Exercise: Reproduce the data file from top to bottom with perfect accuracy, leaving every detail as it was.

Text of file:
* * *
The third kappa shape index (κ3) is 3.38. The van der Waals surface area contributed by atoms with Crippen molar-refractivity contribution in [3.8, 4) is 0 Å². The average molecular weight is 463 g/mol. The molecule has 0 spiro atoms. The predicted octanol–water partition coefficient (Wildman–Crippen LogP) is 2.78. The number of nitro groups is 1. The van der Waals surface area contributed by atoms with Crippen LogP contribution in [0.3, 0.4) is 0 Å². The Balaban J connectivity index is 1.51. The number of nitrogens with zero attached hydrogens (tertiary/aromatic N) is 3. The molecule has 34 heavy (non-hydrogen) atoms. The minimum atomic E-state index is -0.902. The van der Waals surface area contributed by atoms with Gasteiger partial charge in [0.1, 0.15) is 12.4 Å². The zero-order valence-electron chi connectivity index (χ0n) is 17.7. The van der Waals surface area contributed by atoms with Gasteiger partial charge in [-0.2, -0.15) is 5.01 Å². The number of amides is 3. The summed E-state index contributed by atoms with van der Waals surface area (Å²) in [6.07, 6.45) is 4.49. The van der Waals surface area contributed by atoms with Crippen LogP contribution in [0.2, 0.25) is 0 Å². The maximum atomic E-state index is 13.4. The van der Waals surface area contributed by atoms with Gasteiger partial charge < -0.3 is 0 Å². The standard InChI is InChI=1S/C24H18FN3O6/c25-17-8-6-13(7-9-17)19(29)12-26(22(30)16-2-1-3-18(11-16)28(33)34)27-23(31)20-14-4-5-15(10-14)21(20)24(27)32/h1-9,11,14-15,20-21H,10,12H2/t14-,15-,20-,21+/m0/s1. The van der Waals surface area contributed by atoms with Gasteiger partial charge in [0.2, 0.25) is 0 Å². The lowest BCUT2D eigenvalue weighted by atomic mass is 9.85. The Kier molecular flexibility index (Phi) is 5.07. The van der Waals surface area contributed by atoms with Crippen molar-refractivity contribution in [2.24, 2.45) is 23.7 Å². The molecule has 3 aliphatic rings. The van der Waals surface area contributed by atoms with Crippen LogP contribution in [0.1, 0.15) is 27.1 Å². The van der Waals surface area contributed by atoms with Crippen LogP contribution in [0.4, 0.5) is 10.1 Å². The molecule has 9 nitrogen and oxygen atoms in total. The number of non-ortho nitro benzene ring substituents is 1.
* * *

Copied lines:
The third kappa shape index (κ3) is 3.38. The van der Waals surface area contributed by atoms with Crippen molar-refractivity contribution in [3.8, 4) is 0 Å². The average molecular weight is 463 g/mol. The molecule has 0 spiro atoms. The predicted octanol–water partition coefficient (Wildman–Crippen LogP) is 2.78. The number of nitro groups is 1. The van der Waals surface area contributed by atoms with Crippen LogP contribution in [0.3, 0.4) is 0 Å². The Balaban J connectivity index is 1.51. The number of nitrogens with zero attached hydrogens (tertiary/aromatic N) is 3. The molecule has 34 heavy (non-hydrogen) atoms. The minimum atomic E-state index is -0.902. The van der Waals surface area contributed by atoms with Gasteiger partial charge in [0.1, 0.15) is 12.4 Å². The zero-order valence-electron chi connectivity index (χ0n) is 17.7. The van der Waals surface area contributed by atoms with Gasteiger partial charge in [-0.2, -0.15) is 5.01 Å². The number of amides is 3. The summed E-state index contributed by atoms with van der Waals surface area (Å²) in [6.07, 6.45) is 4.49. The van der Waals surface area contributed by atoms with Crippen LogP contribution in [0.2, 0.25) is 0 Å². The maximum atomic E-state index is 13.4. The van der Waals surface area contributed by atoms with Gasteiger partial charge < -0.3 is 0 Å². The standard InChI is InChI=1S/C24H18FN3O6/c25-17-8-6-13(7-9-17)19(29)12-26(22(30)16-2-1-3-18(11-16)28(33)34)27-23(31)20-14-4-5-15(10-14)21(20)24(27)32/h1-9,11,14-15,20-21H,10,12H2/t14-,15-,20-,21+/m0/s1. The van der Waals surface area contributed by atoms with Gasteiger partial charge in [0.2, 0.25) is 0 Å². The lowest BCUT2D eigenvalue weighted by atomic mass is 9.85. The Kier molecular flexibility index (Phi) is 5.07. The van der Waals surface area contributed by atoms with Crippen molar-refractivity contribution in [2.24, 2.45) is 23.7 Å². The molecule has 3 aliphatic rings. The van der Waals surface area contributed by atoms with Crippen LogP contribution in [0.1, 0.15) is 27.1 Å². The van der Waals surface area contributed by atoms with Crippen LogP contribution in [0.4, 0.5) is 10.1 Å². The molecule has 9 nitrogen and oxygen atoms in total. The number of non-ortho nitro benzene ring substituents is 1.